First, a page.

Seattle dad with children in the Israeli army hopes for peace, but supports war
When Seattle attorney Dan Swedlow checks Instagram in the morning, it's not to distract himself from his work on labor law. He’s checking to make sure his adult children in Israel are safe and alive.
Two of Swedlow’s five children live in Israel. His 25-year-old son Shneur used to live in Kissufim, a kibbutz bordering Gaza that was among the villages Hamas attacked Oct. 7.
Shneur was attending school in Tel Aviv when the attack occurred. Now, his dad says he has been called up to join the Israel Defense Forces and help “eradicate Hamas” in Gaza.
Swedlow’s 27-year-old daughter, Kayla, was on a honeymoon road trip in California on Oct. 7. She and her husband drove back to Seattle in a single day and returned to Israel soon thereafter.
Her husband, Evyatar, was out in the field less than 24 hours after their plane landed in Israel. So far, Kayla, who previously served as a combat officer in the IDF, has not been called up.
So, every morning, Swedlow, an active member of Seattle’s Jewish community, wakes up and checks his Instagram in hopes of seeing signs of life. He scrolls past the assortment of light-hearted posts and news updates to find evidence that his children and their spouses and friends are safe enough to post something.
“The first few weeks it was like a complete state of shock. There were moments of just total inability to function,” he said. “I would look at my computer and try to send an email and think, ‘I don’t know how to make words at all anymore.’ I’m a good lawyer and I couldn’t function. I couldn’t do simple computer stuff — emailing, communicating. I’d be sitting in my office, and I’d just break down crying.”
KUOW is sharing the stories of Seattleites impacted by the ongoing conflict between Israel and Hamas. If you would like to share your story, we want to hear it. Please email the newsroom at email@example.com.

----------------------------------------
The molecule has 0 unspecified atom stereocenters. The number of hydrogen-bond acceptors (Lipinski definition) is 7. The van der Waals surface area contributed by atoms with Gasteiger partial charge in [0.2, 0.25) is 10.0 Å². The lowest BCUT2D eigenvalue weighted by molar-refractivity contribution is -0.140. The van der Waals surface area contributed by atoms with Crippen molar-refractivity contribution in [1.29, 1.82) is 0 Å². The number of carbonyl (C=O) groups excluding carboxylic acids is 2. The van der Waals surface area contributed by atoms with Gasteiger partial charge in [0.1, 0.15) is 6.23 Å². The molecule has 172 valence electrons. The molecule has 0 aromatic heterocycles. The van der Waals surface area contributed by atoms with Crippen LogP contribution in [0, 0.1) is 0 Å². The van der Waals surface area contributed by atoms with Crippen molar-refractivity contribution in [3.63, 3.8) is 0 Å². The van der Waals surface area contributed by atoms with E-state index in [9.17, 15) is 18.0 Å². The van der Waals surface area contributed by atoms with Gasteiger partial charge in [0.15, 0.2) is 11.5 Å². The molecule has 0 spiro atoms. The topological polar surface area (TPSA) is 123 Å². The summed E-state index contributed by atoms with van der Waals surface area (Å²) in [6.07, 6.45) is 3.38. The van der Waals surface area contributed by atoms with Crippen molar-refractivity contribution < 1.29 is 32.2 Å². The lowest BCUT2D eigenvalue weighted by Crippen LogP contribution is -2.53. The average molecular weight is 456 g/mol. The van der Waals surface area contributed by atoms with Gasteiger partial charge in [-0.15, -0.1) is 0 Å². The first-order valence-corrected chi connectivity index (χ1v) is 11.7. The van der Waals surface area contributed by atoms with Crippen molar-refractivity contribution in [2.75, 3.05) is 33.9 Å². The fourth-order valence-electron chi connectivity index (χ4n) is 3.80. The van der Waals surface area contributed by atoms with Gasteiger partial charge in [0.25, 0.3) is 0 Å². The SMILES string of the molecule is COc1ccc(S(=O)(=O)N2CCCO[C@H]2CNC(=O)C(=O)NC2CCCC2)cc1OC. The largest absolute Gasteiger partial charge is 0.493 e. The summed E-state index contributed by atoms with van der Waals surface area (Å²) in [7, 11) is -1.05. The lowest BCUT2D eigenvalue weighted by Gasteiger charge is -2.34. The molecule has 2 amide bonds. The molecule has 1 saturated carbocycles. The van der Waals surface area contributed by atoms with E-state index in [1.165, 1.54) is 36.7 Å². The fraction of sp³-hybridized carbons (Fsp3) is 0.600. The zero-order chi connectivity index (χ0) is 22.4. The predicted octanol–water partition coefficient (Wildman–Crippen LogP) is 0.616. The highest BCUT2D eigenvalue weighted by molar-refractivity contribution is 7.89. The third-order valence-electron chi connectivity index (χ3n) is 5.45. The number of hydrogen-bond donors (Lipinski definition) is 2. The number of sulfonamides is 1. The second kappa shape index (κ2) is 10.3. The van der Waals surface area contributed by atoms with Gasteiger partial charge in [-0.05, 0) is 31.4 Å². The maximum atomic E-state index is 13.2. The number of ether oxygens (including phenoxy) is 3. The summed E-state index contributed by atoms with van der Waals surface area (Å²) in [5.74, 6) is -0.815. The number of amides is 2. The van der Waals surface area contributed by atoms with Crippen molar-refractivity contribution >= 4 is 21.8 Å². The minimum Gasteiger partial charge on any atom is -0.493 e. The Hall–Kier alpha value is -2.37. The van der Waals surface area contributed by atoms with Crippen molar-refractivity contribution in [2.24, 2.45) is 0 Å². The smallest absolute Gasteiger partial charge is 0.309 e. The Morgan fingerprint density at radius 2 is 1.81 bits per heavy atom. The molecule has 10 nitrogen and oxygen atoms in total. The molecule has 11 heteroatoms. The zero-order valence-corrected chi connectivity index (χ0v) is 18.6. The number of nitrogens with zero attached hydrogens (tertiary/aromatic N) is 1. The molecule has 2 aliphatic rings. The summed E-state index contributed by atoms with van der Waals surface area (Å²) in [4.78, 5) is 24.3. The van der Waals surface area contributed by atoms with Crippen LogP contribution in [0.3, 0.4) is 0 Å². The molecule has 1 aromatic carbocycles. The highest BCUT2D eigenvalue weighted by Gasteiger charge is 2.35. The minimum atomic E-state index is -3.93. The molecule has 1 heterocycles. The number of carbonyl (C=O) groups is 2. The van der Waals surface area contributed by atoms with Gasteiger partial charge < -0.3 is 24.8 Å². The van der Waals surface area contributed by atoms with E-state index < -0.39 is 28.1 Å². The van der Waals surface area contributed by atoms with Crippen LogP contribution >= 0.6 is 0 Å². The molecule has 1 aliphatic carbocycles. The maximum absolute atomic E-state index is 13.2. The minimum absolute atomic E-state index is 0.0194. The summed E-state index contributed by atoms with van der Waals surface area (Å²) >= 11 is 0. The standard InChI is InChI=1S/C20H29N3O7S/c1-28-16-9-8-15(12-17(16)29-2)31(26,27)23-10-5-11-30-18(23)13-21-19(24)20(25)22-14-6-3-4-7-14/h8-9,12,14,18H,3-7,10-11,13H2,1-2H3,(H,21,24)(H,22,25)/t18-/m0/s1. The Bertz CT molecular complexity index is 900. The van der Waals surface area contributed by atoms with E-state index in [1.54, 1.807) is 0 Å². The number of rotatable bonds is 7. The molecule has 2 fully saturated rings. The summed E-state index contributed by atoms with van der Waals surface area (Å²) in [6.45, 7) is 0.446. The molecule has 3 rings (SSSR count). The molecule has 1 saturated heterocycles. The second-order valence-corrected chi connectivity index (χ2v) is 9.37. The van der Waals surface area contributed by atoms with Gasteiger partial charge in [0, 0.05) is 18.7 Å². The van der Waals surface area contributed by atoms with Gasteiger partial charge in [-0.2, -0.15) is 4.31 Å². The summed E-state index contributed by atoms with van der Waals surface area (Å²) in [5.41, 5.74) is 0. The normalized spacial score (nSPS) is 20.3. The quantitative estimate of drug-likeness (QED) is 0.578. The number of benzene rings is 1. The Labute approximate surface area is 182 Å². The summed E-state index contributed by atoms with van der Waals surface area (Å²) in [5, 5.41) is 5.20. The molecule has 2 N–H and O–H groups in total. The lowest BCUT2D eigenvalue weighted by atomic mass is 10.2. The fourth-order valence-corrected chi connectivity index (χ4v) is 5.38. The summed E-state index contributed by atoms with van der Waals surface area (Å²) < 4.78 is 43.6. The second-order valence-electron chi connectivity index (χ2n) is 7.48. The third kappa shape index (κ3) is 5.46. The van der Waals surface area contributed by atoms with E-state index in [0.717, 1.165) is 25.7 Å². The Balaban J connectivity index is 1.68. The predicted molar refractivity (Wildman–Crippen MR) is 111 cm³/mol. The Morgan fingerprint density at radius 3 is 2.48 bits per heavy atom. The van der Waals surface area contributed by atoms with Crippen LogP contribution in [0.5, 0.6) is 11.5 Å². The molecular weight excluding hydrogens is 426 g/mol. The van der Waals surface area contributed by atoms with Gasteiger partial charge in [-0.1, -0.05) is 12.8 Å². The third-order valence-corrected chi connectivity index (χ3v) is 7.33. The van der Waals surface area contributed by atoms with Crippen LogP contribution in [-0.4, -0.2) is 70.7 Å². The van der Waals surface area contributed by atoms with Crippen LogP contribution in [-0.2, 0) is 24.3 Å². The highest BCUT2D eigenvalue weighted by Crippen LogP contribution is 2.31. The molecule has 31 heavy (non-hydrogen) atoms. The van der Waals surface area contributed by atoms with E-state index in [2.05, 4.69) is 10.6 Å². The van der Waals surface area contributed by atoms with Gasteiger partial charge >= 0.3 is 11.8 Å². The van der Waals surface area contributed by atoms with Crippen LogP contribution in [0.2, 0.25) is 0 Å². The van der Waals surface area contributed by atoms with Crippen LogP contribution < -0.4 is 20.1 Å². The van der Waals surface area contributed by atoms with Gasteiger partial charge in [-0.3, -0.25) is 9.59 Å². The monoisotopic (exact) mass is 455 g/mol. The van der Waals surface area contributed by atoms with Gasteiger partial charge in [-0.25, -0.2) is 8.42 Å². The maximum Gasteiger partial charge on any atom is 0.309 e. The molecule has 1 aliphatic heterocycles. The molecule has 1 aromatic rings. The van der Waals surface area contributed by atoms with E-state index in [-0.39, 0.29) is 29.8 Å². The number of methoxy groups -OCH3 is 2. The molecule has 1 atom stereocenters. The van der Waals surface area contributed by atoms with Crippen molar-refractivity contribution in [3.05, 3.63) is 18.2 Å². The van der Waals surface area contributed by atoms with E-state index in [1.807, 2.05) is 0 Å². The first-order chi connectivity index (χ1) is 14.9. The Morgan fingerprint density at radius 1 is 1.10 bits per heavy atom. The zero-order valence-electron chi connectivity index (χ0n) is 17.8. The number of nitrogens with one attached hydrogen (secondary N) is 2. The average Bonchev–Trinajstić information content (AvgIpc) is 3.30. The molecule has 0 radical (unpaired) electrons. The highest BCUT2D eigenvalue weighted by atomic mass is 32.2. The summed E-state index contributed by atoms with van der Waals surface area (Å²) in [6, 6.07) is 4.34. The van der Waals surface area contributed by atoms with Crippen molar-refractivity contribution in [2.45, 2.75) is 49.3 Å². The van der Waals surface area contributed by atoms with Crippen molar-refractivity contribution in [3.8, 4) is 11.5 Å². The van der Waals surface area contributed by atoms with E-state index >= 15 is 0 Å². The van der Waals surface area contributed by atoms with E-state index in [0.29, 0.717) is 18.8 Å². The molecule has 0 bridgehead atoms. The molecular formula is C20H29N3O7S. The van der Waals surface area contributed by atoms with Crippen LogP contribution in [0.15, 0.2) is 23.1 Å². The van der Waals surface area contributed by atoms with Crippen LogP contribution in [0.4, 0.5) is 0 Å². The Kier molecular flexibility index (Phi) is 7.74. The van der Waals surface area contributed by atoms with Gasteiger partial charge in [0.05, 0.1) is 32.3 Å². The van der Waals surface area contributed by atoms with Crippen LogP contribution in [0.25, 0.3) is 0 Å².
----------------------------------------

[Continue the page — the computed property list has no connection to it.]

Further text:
Despite his personal connections to the ongoing conflict, Swedlow is not in favor of an immediate ceasefire in Gaza. Before that can happen, he believes Hamas should unilaterally release more than 200 hostages taken from Israel during the Oct. 7 attack.
Swedlow places responsibility for the deaths of more than 11,000 Palestinians since the war began squarely on Hamas.
“Hamas is deliberately putting its military infrastructure embedded in civilian areas, and then preventing civilians from leaving,” he said. “So, the alternative is, either you just sit back and let it continue happening, or you go into a very, very dangerous situation and put even more lives at risk.”
Swedlow said he believes it is possible for Arabs and Jews to live together peacefully. His son’s girlfriend lives in Jaffa, south of Tel Aviv. She tells him her neighborhood has come together and is united despite the ongoing conflict.
“Peaceful coexistence is absolutely possible. It's possible with people in Gaza. It's possible with people in the West Bank,” he said. “It's just not possible with Hamas.”
Swedlow has another son, Moshe, who is a 22-year-old pre-med student at the University of Washington. Swedlow said Moshe has felt unsafe as a Jewish student on campus with the increase of pro-Palestine, anti-Israeli sentiment. He has seen posters of Israeli hostages ripped down on the UW campus.